Proceeds from art sales at the garden will benefit an at-risk youth arts education program at the Corvallis Art Center.

DIY innovators

When hands-on landscapers Shelly Ellingson and Rick Krause take on a project at their country home near Brownsville, it’s often pretty unique.

Their bubbling, 4-foot-deep koi pond is a case in point.

Made of split-face concrete blocks, the curved pond meshes right against the wood of a back deck. If the water inside seems unusually clear, it’s due to an anoxic filtration system that incorporates kitty litter, of all things.

Shelly learned of the low-cost filtration technique through an online koi forum. “Laterites in the kitty litter pull the nitrates and the nitrites out of the water,” she says. “It’s a very inexpensive way to filter it.”

With various other landscape projects underway, including a new fire pit, the couple don’t relax much these days. “But when we do,” Shelly says, “it’s nice to sit there (by the pond). I find something very relaxing about just watching the fish, and watching the lily blooms reach the surface and open up.”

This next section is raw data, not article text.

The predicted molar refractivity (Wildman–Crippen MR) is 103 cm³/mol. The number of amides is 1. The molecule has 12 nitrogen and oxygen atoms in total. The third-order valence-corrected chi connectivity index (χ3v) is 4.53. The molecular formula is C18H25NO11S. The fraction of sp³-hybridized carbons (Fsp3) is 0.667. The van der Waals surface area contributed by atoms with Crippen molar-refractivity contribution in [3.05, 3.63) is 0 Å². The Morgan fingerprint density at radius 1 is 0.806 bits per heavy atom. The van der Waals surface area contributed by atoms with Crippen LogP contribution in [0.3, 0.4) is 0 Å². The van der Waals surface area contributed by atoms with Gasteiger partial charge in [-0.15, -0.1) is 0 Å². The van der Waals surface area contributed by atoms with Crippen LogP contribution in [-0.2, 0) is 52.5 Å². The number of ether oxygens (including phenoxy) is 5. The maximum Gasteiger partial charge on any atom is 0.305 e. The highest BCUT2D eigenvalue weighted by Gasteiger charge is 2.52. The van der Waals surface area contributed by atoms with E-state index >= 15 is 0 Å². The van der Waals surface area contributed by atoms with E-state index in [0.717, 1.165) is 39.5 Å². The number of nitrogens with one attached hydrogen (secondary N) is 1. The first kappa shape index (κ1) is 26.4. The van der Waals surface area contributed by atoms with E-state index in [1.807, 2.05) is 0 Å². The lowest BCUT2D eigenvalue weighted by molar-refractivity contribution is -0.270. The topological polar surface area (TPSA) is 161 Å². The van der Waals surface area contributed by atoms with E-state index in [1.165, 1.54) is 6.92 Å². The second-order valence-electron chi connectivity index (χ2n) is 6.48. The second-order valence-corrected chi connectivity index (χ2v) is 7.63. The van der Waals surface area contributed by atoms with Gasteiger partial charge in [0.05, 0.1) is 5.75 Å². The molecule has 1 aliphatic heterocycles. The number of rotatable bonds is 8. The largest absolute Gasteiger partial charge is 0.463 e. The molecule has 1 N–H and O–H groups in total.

The grounds also include a vegetable garden, and on tour day guests may stroll down to the Calapooia River.

Home Garden editor Kelly Fenley can be contacted at Follow him on Twitter: @KFenleyRG.


Read more #(##class(csp.rg.assets.methods.category).catName(gStory.story.subCategoryId))# articles here.


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2016 Gardening and Interior Design Tips and Trends From Wave® Petunias and HGTV’s Kelly Edwards

To celebrate gardening season, Wave Petunias partnered with Chelsea Garden Center in Williamsburg, Brooklyn for a petunia-planting party and meet-and-greet with HGTV star Kelly Edwards. Claire Watson of Wave Petunias taught guests container gardening tips, incorporating seasonal trends for small space gardening.